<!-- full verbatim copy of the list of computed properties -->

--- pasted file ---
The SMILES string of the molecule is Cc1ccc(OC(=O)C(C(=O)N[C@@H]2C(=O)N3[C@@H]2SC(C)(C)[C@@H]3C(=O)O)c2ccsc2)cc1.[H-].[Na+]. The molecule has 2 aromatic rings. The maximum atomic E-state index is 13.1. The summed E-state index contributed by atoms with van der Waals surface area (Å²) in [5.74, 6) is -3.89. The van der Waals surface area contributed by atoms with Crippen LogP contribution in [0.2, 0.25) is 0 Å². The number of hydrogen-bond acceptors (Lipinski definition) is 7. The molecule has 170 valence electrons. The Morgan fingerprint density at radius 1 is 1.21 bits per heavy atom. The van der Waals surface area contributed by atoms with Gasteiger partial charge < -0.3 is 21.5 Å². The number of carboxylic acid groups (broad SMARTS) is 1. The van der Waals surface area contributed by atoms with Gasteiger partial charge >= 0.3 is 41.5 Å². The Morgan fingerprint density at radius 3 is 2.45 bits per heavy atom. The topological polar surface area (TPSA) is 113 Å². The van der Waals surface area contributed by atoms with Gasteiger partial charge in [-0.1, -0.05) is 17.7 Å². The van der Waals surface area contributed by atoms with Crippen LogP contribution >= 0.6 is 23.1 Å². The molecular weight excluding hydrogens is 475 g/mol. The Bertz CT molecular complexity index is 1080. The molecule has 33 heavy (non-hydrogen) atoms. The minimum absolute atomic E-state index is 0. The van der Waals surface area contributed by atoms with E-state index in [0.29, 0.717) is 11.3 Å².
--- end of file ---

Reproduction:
The SMILES string of the molecule is Cc1ccc(OC(=O)C(C(=O)N[C@@H]2C(=O)N3[C@@H]2SC(C)(C)[C@@H]3C(=O)O)c2ccsc2)cc1.[H-].[Na+]. The molecule has 2 aromatic rings. The maximum atomic E-state index is 13.1. The summed E-state index contributed by atoms with van der Waals surface area (Å²) in [5.74, 6) is -3.89. The van der Waals surface area contributed by atoms with Crippen LogP contribution in [0.2, 0.25) is 0 Å². The number of hydrogen-bond acceptors (Lipinski definition) is 7. The molecule has 170 valence electrons. The Morgan fingerprint density at radius 1 is 1.21 bits per heavy atom. The van der Waals surface area contributed by atoms with Gasteiger partial charge < -0.3 is 21.5 Å². The number of carboxylic acid groups (broad SMARTS) is 1. The van der Waals surface area contributed by atoms with Gasteiger partial charge >= 0.3 is 41.5 Å². The Morgan fingerprint density at radius 3 is 2.45 bits per heavy atom. The topological polar surface area (TPSA) is 113 Å². The van der Waals surface area contributed by atoms with Gasteiger partial charge in [-0.1, -0.05) is 17.7 Å². The van der Waals surface area contributed by atoms with Crippen LogP contribution >= 0.6 is 23.1 Å². The molecular weight excluding hydrogens is 475 g/mol. The Bertz CT molecular complexity index is 1080. The molecule has 33 heavy (non-hydrogen) atoms. The minimum absolute atomic E-state index is 0. The van der Waals surface area contributed by atoms with E-state index in [0.29, 0.717) is 11.3 Å².